So what do you think? Does corridor reputation help or hurt? Is there a better way we should be doing things? Let me know in the comments - I love hearing people's thoughts and new ideas about it!

Saturday, September 11, 2021

20 Years Since 9/11

I can't believe it's been 20 years since 9/11. Every American who was old enough to know something was going on remembers where they were on September 11, 2001. For me, I was in elementary school. I remember that suddenly everything that day stopped. My school cancelled classes and the teachers turned on all the TVs. All of the adults around me were crying, and I wasn't old enough to really understand why but I didn't think I'd ever seen so many grown-ups crying all together before. Growing up in northern Virginia, there was an extra fear among some of the families that a loved one might have been killed in the Pentagon attack.

I remember sitting, confused and sad, with all the other students as we waited for our parents to come and pick us up. I don't recall much else from that day. After that, though, things would never really be the same. So many people in my community came together to comfort and support each other. That experience didn't extend equally to everyone, though. Later, I learned that some of my friends who were Arab or Muslim or looked Arab or Muslim to others were treated very differently from that day all because some people decided they were the enemy.

There is no excuse for heinous terrorist attacks, and there's no justification for discrimination and violence against marginalized groups, either. Whenever I write or see or hear #NeverForget, of course I think of how we must not forget the enormous human cost of that day: the lives lost, the physical and mental health permanently harmed, the friends and family with a gaping hole where their loved ones should still be. We also must not forget the goodness of the first responders, of those who helped others trying to escape, and the people all over the country and world who came together to mourn with us. We must also never forget the temptation embedded in the worst parts of human nature to blame someone just because they are different from us.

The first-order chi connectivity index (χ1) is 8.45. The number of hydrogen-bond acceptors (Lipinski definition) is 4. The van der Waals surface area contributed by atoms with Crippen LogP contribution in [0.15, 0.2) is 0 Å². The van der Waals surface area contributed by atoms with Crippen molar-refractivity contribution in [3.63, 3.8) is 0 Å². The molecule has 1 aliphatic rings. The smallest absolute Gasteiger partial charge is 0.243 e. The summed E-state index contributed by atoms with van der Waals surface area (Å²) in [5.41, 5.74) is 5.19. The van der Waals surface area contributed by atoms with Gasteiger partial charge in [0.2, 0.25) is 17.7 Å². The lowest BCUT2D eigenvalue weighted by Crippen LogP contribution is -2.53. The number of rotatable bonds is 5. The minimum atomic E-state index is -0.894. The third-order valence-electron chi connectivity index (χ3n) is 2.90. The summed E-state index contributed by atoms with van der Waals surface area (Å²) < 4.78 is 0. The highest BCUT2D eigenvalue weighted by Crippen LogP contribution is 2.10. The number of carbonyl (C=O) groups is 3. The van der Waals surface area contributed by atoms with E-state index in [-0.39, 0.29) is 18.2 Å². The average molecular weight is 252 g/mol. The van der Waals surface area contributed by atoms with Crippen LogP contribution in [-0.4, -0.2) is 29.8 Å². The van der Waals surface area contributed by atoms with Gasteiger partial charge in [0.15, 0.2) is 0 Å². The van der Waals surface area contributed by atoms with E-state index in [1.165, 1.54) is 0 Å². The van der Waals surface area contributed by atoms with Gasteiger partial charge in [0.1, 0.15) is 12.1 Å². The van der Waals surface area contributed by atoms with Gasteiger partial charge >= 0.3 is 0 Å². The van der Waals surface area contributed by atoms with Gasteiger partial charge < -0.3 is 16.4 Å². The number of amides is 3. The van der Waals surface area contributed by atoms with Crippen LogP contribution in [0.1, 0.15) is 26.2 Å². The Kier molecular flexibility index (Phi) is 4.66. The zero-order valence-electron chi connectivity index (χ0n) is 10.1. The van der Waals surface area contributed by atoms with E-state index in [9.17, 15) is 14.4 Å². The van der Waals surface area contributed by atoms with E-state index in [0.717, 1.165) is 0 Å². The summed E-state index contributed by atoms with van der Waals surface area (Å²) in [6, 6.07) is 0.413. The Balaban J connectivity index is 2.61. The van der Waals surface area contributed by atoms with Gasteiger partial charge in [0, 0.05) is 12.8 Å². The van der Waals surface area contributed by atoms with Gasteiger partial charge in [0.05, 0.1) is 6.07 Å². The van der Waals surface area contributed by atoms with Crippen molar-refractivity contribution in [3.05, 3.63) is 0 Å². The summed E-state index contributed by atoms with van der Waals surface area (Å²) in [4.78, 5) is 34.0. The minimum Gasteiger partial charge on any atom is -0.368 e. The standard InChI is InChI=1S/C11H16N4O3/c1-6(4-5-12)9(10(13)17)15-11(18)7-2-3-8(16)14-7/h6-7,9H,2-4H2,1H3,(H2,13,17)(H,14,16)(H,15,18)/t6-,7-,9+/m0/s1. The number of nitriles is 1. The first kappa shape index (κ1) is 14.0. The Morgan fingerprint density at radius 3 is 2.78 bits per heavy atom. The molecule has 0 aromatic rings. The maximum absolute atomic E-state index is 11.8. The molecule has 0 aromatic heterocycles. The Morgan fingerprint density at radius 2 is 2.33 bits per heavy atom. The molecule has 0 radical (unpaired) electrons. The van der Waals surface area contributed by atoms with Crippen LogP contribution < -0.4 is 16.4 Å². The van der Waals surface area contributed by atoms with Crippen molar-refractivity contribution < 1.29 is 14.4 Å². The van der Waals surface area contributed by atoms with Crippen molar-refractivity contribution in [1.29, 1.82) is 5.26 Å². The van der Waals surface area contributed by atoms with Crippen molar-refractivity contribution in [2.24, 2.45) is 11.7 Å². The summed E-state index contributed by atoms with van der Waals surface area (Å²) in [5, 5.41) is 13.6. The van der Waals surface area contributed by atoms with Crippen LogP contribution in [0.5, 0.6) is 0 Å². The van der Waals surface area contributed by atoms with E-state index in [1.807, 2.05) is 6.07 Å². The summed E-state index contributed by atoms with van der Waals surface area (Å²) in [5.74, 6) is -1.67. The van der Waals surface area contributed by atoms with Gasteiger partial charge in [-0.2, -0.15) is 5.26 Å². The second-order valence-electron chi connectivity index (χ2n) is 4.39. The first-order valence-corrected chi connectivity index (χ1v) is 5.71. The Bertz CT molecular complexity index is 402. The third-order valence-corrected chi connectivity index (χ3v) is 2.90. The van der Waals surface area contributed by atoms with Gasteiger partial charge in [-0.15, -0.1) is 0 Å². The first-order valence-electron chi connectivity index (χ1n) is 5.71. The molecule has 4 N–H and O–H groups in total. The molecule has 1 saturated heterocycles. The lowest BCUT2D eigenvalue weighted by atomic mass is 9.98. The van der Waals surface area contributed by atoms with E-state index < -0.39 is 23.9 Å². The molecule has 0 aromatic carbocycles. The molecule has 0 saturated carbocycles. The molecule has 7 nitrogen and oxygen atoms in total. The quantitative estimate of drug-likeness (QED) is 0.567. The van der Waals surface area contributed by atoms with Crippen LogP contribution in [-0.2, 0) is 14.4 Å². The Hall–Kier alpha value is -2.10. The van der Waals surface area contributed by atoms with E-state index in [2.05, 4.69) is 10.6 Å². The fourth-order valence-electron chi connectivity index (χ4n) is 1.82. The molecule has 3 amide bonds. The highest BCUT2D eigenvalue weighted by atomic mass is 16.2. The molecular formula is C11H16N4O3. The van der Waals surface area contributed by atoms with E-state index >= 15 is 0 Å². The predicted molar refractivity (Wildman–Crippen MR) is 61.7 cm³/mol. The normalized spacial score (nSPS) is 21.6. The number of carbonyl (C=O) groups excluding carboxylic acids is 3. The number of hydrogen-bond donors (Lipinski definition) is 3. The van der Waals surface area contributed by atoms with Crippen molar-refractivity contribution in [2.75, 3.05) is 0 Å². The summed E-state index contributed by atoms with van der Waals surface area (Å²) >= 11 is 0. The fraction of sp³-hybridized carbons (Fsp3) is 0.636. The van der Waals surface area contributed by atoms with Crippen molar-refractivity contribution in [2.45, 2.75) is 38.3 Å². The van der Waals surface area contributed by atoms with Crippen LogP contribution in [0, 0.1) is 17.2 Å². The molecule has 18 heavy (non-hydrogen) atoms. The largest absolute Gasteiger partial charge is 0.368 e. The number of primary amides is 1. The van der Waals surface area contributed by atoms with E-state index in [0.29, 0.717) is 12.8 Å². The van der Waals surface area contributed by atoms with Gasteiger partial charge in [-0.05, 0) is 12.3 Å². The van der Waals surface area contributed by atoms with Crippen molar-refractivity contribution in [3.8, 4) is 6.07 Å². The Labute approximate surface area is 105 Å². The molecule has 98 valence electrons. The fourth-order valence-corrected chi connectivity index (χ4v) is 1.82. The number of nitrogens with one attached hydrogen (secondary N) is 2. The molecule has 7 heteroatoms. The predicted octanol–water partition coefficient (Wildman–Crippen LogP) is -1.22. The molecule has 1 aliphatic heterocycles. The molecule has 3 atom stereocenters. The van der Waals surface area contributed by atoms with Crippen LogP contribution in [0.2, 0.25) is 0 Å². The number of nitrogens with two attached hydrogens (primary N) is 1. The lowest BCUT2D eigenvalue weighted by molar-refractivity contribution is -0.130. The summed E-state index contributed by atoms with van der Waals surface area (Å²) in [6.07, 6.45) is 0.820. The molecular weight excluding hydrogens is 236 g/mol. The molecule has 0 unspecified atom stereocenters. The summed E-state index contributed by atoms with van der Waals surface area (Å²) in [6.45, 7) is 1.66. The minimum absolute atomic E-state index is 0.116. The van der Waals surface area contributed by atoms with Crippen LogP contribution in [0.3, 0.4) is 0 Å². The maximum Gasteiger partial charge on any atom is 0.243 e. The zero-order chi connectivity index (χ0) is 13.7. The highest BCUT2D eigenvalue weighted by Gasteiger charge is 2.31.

If you have time today, I highly recommend listening to the latest episode of a podcast I love called The Experiment: What 9/11 Did to One Family. With an excellent combination of strong reporting and compassion, they interview the family members of Bobby McIlvaine, Jr., one of the almost 3,000 Americans who died in the attacks 20 years ago today. I loved an analogy of grief referenced in the episode: grief is like everyone affected being at the top of a mountain with a broken leg. They all need to make their own way to the bottom of the mountain, but they can't rely on each other the same way they otherwise would because they all have the same problem: the broken leg. Everyone needs to make their own path down in their own time.

I hope everyone reading this post is making their own way down the mountain of grief, whatever form that's taken. If you or someone you care about is struggling with Post-Traumatic Stress Disorder (PTSD) or other adverse mental health effects, which research shows can increase around anniversaries of traumatic events, please don't hesitate to talk to a grief psychologist or other mental health professional. Let's take care of ourselves and each other.

Saturday, September 4, 2021

I Got Promoted to 03!

I was so thrilled to wake up on Saturday morning to a flurry of congratulations text messages and emails letting me know I was promoted! All Foreign Service Officers are hired somewhere between the grades of 06 and 04. They count up in reverse order, and regardless of where you started everyone progresses automatically to 04 by the time you're up for tenure. Every promotion after you get tenure is competitive and based on your Employee Evaluation Reports (EERs).

Going up a grade makes you competitive for higher-level jobs and comes with an increase in pay. Like the vast majority of U.S. federal government salaries, our pay scales are public and you can see them online. So I just went from 04 to 03! (The levels above that are 02, then 01, then the Senior Foreign Service. There aren't as many grades as you would expect.) Something unique about these promotions is that cables (basically special emails) go out to the entire Department of State announcing the full list of people who were promoted at each level. That's how so many friends and colleagues found out I was promoted even before I did. (I was fast asleep here in Seoul when the cable came out worldwide.)